Last week we had the honor of interviewing Dr. Lord, our assistant superintendent and interim principal here at Peabody High. A lot of people don’t know much about him besides the fact he appreciates the school and frequently uses the phrase “Bulls up, hooah!” to start off our day during the morning announcements. The following is what he said in response to our questions about himself and his goals during his time in Peabody.
Are you thinking of staying long-term?
Sure, I am thinking about it, but it’s not my choice; It’s Ms. Murtagh’s decision. She is kind of the bottom line for where people are placed in their roles in the school system and whatever she thinks would be best for the community. I’m sure it will be a more global conversation.
Do you have any long-term goals?
I would love to help build a high school in Peabody over the next ten years. That would be cool. I would love to get Peabody High School to be seen by the public for the absolutely outstanding instruction and practices that are happening here. I am a NEASC commissioner. There are 660 high schools in New England roughly and NEASC that came to visit a few weeks ago. So this organization has been around for like 150 years and they go into schools and teams accredit the quality of instruction. This school is so far down the road on what we call the 2020 standards. Most of the high schools haven’t even been assessed on the 2020 standards, but they all start with the Vision of the Graduate. The commission picked six high schools to kind of pilot this two years ago. You guys did it all on your own. This Vision of the Graduate thing? You are the tip of the spear for instructional practice. The work you guys have done here to get students to own the Graduate? That’s very unusual. So I would love to get Peabody High illustrated to the super public, not just our community here, about the great stuff that’s going on here. This is top shelf stuff.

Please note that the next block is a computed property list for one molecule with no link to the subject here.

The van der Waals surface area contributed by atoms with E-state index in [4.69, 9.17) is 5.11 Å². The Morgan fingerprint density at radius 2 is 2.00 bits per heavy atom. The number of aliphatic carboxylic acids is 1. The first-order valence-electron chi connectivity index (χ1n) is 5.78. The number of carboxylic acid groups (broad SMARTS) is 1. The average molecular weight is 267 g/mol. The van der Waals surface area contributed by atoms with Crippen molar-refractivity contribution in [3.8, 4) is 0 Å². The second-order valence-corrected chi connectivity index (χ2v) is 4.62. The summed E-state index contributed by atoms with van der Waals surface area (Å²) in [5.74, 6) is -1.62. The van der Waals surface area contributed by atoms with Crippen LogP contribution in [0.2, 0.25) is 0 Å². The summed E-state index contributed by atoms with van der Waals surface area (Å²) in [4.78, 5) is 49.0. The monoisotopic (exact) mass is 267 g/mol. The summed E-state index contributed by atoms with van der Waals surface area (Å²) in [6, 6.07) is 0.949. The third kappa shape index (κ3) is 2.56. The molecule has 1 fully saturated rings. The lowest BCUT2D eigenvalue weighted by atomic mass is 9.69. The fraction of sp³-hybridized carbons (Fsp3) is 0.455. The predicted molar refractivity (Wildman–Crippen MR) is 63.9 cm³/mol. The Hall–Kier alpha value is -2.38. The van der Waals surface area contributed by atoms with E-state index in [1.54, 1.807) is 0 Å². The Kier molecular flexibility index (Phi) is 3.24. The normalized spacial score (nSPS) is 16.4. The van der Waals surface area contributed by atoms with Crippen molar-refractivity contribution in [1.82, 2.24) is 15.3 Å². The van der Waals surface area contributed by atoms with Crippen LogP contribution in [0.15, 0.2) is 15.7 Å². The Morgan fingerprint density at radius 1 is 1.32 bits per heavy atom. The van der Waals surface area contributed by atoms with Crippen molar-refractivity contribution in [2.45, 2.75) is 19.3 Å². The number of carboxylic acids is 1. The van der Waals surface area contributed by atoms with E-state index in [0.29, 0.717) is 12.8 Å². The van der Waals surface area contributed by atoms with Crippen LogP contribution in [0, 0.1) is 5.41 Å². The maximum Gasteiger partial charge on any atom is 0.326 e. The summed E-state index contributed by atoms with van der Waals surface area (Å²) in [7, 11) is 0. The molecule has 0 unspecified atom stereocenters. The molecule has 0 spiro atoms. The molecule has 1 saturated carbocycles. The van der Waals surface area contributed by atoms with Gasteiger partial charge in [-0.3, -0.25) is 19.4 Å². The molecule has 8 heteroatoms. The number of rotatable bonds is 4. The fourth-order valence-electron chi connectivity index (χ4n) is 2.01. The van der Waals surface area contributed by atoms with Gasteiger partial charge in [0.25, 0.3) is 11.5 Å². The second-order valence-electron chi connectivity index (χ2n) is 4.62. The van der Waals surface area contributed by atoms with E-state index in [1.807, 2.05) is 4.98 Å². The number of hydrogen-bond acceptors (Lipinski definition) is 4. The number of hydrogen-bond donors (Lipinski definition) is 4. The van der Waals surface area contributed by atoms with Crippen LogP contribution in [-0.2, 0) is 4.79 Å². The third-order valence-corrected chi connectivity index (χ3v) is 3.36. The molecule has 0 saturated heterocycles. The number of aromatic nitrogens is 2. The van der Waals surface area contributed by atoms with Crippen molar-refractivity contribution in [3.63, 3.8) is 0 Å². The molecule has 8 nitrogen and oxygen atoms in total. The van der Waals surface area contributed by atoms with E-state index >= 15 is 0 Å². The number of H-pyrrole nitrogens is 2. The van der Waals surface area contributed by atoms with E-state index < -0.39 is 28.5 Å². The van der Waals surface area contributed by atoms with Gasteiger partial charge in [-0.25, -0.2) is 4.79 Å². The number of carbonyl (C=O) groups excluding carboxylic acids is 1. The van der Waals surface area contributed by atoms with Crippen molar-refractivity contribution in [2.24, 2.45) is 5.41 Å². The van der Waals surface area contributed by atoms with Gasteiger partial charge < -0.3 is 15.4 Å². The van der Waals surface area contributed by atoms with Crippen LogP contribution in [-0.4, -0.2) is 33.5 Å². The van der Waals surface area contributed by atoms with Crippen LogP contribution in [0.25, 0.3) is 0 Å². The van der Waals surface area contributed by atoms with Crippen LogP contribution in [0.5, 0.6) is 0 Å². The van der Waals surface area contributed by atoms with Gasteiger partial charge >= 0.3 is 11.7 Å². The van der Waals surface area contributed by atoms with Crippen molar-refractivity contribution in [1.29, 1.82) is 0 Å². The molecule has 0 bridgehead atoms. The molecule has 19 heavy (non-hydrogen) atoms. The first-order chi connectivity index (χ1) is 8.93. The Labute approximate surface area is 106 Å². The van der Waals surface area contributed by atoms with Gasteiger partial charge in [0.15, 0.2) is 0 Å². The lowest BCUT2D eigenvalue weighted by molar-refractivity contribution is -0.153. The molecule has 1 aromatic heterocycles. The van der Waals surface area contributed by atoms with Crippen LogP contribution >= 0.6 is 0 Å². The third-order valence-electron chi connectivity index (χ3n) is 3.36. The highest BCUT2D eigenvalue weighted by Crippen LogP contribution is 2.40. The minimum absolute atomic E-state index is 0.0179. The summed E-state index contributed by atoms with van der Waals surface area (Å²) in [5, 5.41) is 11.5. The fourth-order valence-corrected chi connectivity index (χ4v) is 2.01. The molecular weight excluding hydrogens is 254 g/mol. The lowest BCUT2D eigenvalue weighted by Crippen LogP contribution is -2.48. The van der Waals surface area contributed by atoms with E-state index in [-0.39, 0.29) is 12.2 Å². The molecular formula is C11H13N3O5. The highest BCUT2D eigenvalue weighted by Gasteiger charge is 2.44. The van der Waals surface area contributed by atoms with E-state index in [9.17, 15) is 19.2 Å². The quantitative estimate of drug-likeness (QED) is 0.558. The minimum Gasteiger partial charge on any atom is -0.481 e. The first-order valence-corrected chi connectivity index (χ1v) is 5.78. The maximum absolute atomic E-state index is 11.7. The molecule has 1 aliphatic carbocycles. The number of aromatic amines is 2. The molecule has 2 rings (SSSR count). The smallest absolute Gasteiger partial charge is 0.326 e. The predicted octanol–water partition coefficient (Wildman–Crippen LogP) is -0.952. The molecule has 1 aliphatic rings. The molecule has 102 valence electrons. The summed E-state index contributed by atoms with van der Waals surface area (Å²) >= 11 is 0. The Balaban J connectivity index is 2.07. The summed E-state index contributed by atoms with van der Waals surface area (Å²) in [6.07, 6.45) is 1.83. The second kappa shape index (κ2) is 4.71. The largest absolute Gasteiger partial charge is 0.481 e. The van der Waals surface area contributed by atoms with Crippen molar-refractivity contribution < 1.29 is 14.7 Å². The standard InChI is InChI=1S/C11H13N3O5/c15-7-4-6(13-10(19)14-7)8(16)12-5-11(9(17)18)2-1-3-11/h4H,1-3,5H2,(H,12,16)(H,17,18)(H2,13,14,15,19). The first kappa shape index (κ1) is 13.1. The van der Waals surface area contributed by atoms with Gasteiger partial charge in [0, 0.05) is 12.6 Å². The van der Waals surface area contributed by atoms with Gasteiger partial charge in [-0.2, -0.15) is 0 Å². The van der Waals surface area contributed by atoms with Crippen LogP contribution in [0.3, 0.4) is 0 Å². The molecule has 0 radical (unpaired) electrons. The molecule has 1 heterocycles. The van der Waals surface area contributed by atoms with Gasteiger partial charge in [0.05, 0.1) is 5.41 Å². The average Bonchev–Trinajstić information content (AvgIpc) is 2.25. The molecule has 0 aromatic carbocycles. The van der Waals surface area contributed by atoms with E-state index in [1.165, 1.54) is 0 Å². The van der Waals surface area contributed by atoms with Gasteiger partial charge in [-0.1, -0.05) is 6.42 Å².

What’s your biggest goal for this year?
I’m about to present the school improvement plan to the school committee and I’ve started speaking to students about it. I would love to run it over with you if you have a few minutes? It’s kind of in a draft form right now and the goals are there to answer your questions.
(Editor’s note: The slideshow he showed us had statistics from this year and last year which showed a large improvement in attendance, grades, and achievements in all the subjects. When asked if the new attendance policy is causing this vast improvement in attendance, he said that they believe so.)